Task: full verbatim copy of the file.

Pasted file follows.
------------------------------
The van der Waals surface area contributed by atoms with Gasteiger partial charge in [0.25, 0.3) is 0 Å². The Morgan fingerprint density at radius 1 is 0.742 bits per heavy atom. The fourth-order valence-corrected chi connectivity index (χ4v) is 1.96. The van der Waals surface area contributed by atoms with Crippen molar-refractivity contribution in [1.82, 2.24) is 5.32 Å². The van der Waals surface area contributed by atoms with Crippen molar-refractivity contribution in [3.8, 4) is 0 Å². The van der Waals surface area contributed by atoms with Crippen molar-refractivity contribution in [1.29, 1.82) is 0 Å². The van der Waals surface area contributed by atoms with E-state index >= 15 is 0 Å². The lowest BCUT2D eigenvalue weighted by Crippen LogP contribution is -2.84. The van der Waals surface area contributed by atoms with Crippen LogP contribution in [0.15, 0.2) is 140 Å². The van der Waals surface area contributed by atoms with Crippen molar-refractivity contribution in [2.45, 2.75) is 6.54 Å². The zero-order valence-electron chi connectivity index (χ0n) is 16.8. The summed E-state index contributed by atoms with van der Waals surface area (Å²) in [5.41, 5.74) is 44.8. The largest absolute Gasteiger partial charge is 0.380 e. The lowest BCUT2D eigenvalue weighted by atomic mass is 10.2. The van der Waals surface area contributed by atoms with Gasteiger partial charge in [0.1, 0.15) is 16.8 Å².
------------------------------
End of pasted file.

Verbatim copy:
The van der Waals surface area contributed by atoms with Gasteiger partial charge in [0.25, 0.3) is 0 Å². The Morgan fingerprint density at radius 1 is 0.742 bits per heavy atom. The fourth-order valence-corrected chi connectivity index (χ4v) is 1.96. The van der Waals surface area contributed by atoms with Crippen molar-refractivity contribution in [1.82, 2.24) is 5.32 Å². The van der Waals surface area contributed by atoms with Crippen molar-refractivity contribution in [3.8, 4) is 0 Å². The van der Waals surface area contributed by atoms with Crippen molar-refractivity contribution in [1.29, 1.82) is 0 Å². The van der Waals surface area contributed by atoms with E-state index >= 15 is 0 Å². The lowest BCUT2D eigenvalue weighted by Crippen LogP contribution is -2.84. The van der Waals surface area contributed by atoms with Crippen LogP contribution in [0.15, 0.2) is 140 Å². The van der Waals surface area contributed by atoms with Crippen molar-refractivity contribution in [2.45, 2.75) is 6.54 Å². The zero-order valence-electron chi connectivity index (χ0n) is 16.8. The summed E-state index contributed by atoms with van der Waals surface area (Å²) in [5.41, 5.74) is 44.8. The largest absolute Gasteiger partial charge is 0.380 e. The lowest BCUT2D eigenvalue weighted by atomic mass is 10.2. The van der Waals surface area contributed by atoms with Gasteiger partial charge in [0.1, 0.15) is 16.8 Å².